</list-item> (Canada) <ext-link ext-link-type="uri" xlink:href="" xlink:type="simple" xmlns:xlink=""></ext-link> <list-item>

Guidelines and algorithms on certain medication classes to consider deprescribing


Patient decision aids


Validated by systematic literature review and GRADE rating process

</list-item> (Canada) <ext-link ext-link-type="uri" xlink:href="" xlink:type="simple" xmlns:xlink=""></ext-link> <list-item>

Stopping priority for each medication based on color


Tapering strategy included


Developed based on evidence and expert panel ranking

PrescQIPP (England) <ext-link ext-link-type="uri" xlink:href="" xlink:type="simple" xmlns:xlink=""></ext-link> <list-item>

Web kit on deprescribing (educational tools, screening tools, and algorithms)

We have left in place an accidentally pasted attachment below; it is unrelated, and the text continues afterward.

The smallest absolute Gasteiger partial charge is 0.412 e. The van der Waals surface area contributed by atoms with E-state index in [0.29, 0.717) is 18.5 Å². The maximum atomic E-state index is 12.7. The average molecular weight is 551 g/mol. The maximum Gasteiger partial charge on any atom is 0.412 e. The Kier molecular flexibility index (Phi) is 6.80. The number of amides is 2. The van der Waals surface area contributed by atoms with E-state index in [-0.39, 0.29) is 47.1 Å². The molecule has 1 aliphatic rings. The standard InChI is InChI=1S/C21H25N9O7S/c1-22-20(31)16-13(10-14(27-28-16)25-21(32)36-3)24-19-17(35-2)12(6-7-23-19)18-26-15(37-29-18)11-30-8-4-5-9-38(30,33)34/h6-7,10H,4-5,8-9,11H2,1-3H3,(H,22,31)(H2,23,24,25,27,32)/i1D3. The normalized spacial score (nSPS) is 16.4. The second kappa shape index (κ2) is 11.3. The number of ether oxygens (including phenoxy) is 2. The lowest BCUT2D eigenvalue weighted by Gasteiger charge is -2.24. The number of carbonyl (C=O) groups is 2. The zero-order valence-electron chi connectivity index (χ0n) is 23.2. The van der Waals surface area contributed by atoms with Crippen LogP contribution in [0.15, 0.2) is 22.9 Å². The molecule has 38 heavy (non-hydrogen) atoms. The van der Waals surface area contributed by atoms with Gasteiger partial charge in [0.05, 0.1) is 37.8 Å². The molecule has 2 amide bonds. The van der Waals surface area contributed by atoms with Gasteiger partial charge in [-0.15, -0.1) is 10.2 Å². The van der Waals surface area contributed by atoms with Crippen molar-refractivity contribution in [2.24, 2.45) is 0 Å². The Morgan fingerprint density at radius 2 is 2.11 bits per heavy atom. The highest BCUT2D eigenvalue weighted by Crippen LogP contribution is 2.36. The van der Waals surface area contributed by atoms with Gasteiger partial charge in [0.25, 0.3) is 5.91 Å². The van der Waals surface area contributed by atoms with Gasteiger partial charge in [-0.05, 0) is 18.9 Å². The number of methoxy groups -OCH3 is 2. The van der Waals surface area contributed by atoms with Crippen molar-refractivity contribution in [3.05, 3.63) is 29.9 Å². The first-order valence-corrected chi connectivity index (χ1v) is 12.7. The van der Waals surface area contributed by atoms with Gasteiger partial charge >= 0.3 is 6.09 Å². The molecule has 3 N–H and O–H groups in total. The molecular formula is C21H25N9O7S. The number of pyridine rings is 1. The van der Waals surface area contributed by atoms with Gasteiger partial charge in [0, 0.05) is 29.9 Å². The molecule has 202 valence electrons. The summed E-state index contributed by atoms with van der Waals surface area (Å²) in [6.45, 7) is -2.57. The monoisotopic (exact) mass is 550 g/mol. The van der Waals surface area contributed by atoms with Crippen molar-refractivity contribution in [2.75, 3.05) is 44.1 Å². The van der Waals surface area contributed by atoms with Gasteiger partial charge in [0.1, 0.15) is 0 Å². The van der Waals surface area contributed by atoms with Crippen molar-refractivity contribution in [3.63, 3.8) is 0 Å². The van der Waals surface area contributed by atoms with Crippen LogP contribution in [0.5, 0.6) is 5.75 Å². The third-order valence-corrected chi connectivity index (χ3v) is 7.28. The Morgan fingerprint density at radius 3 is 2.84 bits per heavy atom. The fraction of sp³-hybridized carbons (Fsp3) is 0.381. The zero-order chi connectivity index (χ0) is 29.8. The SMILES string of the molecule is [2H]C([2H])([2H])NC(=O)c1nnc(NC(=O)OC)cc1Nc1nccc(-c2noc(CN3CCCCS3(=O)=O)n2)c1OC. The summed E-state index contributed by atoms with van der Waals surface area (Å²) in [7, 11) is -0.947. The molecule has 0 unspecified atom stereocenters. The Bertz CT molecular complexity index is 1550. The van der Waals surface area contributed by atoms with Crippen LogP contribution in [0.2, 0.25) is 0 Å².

Provider training on deprescribing


Evidence-based and quality assurance process in place

Primary Health Tasmania (Australia) <ext-link ext-link-type="uri" xlink:href="" xlink:type="simple" xmlns:xlink=""></ext-link> <list-item>

Concise handouts on evidence and algorithms for deprescribing multiple medications


Reviews the potential benefits and harms



A Practical Guide to Stopping Medication in the Elderly (New Zealand) <ext-link ext-link-type="uri" xlink:href="" xlink:type="simple" xmlns:xlink=""></ext-link> <list-item>

Reasoning behind deprescribing and algorithms for multiple medications




Dr. Chou is Geriatric Pharmacotherapy Fellow, Dr. Tong is PGY2 Geriatric Pharmacy Resident, and Dr. Brandt is Professor, Geriatric Pharmacotherapy, Department of Pharmacy Practice and Science, University of Maryland School of Pharmacy; Dr. Brandt is also Executive Director, Peter Lamy Center on Drug Therapy and Aging, Baltimore, Maryland.

The authors have disclosed no potential conflicts of interest, financial or otherwise.

Address correspondence to Nicole J. Brandt, PharmD, MBA, BCGP, BCPP, FASCP, Professor, Geriatric Pharmacotherapy, Department of Pharmacy Practice and Science, University of Maryland School of Pharmacy, and Executive Director, Peter Lamy Center on Drug Therapy and Aging, 20 North Pine Street, Baltimore, MD 21201; e-mail: